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Tips for substitute teachers

09 Jun
  1. Prepare mentally. As you drive, visualize your confident competence, and/or pray for favor with staff and students, wisdom, insight, confidence, anything you feel you need to have a good day. And expect a good, challenging, successful day.
  2. Check in with the office staff, introduce yourself, get teaching plan, schedule, map or directions, names of people to call for assistance.
  3. Bring your basic supplies to the classroom and stash them near your desk: water bottle, snack, lunch, extra writing tools, a notebook, and some riddles, mental puzzles, group games that require no props, etc., for lag times.
  4. Read the sub plans carefully, underline key items for quick reference, jot down bell schedule if it’s not included on the plans.
  5. Write the basic plan on the board for students (and your) easy reference. Also write your name.
  6. Make a classroom tour. Locate all materials and supplies, and check equipment functions. See what other supplies, books, and charts are there. If you have time, look at posted or shelved student work.
  7. In your notebook or on scrap paper, draw a rough seating map. Some students like the freedom to switch seats when a sub shows up, and since you don’t know names and faces, it’s a good idea to make an up-to-date map. As each class arrives, you can have a student fill in the names, or go around yourself and jot them down. I prefer the latter. Students seem to appreciate the small check-in, and I tell them I want to be able to call them by their names. If they joke around and give a false name, I go with it tell them I’m going to use the one they give, and expect them to answer to it. Usually that brings out the truth. THIS SEATING MAP IS MY MOST USEFUL TOOL!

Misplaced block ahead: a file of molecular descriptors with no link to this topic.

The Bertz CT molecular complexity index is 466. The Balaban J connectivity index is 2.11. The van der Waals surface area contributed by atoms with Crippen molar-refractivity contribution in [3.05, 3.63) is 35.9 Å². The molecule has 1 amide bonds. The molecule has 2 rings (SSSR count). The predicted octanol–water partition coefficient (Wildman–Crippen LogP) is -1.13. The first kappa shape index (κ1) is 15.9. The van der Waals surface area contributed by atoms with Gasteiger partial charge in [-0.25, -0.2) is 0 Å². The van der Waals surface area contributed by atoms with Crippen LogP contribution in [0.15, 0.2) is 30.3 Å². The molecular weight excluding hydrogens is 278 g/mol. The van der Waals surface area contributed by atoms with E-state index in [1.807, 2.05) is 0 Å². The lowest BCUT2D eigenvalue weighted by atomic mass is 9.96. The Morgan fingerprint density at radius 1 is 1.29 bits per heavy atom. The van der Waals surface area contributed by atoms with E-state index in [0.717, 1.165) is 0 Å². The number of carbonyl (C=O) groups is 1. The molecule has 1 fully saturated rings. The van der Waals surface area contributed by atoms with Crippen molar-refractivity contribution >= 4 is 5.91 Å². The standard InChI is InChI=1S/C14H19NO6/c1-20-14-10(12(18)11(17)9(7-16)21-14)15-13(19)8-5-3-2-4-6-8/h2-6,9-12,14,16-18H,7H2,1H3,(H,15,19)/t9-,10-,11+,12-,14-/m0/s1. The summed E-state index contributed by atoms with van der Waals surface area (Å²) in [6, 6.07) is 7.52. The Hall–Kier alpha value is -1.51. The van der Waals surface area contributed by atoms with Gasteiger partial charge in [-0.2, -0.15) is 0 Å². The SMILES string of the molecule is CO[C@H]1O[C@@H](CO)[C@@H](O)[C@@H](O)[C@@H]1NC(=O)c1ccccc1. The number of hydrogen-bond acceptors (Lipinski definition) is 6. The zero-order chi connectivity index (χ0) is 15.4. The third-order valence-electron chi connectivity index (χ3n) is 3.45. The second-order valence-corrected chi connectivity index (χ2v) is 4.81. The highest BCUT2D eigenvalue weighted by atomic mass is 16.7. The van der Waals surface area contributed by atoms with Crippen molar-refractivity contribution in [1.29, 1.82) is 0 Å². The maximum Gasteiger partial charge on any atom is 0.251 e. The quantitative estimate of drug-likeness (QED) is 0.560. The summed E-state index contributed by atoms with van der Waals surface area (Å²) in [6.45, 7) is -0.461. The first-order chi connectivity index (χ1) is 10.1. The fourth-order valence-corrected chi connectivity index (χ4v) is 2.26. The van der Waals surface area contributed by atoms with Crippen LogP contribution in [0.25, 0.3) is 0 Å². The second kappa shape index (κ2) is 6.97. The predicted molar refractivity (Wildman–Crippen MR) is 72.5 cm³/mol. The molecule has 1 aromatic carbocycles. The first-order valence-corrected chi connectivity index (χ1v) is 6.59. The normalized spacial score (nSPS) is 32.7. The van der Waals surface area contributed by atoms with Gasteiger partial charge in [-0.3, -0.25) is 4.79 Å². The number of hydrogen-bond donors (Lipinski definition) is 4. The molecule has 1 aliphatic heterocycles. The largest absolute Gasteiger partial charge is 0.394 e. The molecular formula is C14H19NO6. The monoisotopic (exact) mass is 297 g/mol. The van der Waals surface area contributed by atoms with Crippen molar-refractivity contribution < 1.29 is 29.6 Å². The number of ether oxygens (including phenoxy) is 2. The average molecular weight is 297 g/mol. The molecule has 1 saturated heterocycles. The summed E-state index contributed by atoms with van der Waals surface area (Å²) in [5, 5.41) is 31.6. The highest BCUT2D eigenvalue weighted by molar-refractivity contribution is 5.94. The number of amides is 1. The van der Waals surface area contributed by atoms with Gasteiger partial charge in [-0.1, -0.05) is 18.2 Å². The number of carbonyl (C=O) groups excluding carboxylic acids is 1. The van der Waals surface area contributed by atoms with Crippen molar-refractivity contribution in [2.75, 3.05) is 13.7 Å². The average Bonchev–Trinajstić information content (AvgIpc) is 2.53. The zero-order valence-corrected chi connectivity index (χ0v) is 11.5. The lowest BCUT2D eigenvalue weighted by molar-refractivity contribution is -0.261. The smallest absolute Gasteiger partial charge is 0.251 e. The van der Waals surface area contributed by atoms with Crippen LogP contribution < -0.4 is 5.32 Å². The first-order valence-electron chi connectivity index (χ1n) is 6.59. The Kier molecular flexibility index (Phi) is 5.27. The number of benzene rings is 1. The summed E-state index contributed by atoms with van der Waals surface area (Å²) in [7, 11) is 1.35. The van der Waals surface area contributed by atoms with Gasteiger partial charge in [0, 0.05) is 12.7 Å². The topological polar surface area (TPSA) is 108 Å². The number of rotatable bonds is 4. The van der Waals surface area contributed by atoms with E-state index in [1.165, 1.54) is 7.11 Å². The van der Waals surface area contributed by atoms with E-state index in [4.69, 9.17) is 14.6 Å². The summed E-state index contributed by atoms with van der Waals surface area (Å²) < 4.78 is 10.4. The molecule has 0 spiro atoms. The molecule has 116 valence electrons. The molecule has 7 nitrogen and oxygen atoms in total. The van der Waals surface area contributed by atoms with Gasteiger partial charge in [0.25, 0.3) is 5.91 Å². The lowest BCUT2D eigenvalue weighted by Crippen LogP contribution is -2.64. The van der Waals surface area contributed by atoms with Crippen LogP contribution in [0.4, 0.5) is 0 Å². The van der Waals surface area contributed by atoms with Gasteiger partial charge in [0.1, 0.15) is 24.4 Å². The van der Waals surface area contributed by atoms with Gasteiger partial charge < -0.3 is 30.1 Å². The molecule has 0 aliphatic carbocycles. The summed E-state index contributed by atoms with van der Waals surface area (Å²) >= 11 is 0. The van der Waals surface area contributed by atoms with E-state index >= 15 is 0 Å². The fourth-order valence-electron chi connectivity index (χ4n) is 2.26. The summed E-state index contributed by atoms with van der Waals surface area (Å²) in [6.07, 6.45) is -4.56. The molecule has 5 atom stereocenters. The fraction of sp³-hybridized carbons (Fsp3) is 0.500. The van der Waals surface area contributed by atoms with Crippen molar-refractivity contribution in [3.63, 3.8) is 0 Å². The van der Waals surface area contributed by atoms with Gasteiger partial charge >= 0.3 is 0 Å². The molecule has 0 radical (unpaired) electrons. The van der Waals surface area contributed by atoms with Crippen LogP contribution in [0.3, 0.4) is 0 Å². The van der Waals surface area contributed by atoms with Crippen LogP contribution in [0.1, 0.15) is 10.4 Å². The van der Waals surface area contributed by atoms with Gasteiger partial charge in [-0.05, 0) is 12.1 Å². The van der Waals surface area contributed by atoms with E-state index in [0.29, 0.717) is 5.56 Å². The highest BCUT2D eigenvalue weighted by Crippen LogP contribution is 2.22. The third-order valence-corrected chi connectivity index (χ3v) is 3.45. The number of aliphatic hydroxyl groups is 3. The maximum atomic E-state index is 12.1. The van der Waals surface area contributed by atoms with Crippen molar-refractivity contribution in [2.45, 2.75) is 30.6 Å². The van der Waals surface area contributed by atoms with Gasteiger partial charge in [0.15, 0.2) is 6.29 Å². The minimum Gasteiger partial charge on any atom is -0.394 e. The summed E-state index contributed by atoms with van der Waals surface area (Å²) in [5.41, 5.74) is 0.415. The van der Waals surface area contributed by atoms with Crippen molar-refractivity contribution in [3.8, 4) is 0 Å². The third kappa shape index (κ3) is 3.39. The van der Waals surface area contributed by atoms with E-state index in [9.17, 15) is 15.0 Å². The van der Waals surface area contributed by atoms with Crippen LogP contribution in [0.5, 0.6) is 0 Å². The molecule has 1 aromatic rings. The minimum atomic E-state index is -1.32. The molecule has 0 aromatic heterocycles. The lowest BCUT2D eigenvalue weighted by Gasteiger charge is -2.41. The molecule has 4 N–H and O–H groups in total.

8. When class starts, get attention and introduce yourself simply, pointing out your name on the board. I hope at this point you can communicate that you’re glad to be there and meet them all. Then get busy right away with first items, and keep it moving.
  9. Stay alert to “testers,” and win them over with subtle communications (shake of head from across the room, touch on shoulder while talking to class generally, specific, quiet instructions, etc.) while protecting their dignity (Don’t stare at them, single them out, frown them down, come down hard without warning). Try to give most of your positive attention to those engaged with the learning process, and keep things moving.
  10. Carry your seating chart around (and schedule/plans, if you like) on a clipboard, with a notebook to jot down anything that helps you–notes by names of students, who’s out at the library or bathroom & when they left, questions for regular teacher, etc. When students ask what you are writing, tell them.
  11. If necessary after prolonged sitting, give students the opportunity to stand, stretch, and get their wiggles out.
  12. Ask students for help–most appreciate the opportunity to be useful. Where do you keep supplies? Does Mr. R___ read this aloud? What’s the next door teacher’s name again?
  13. Ask for students’ thoughts and opinions on the material, or anything that might make a good discussion (hands really are necessary to hear everyone, even with older students). Try to wrap things up with some synthesis or review.
  14. Say goodbye, and thanks.
 
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Posted by on June 9, 2013 in Education

 

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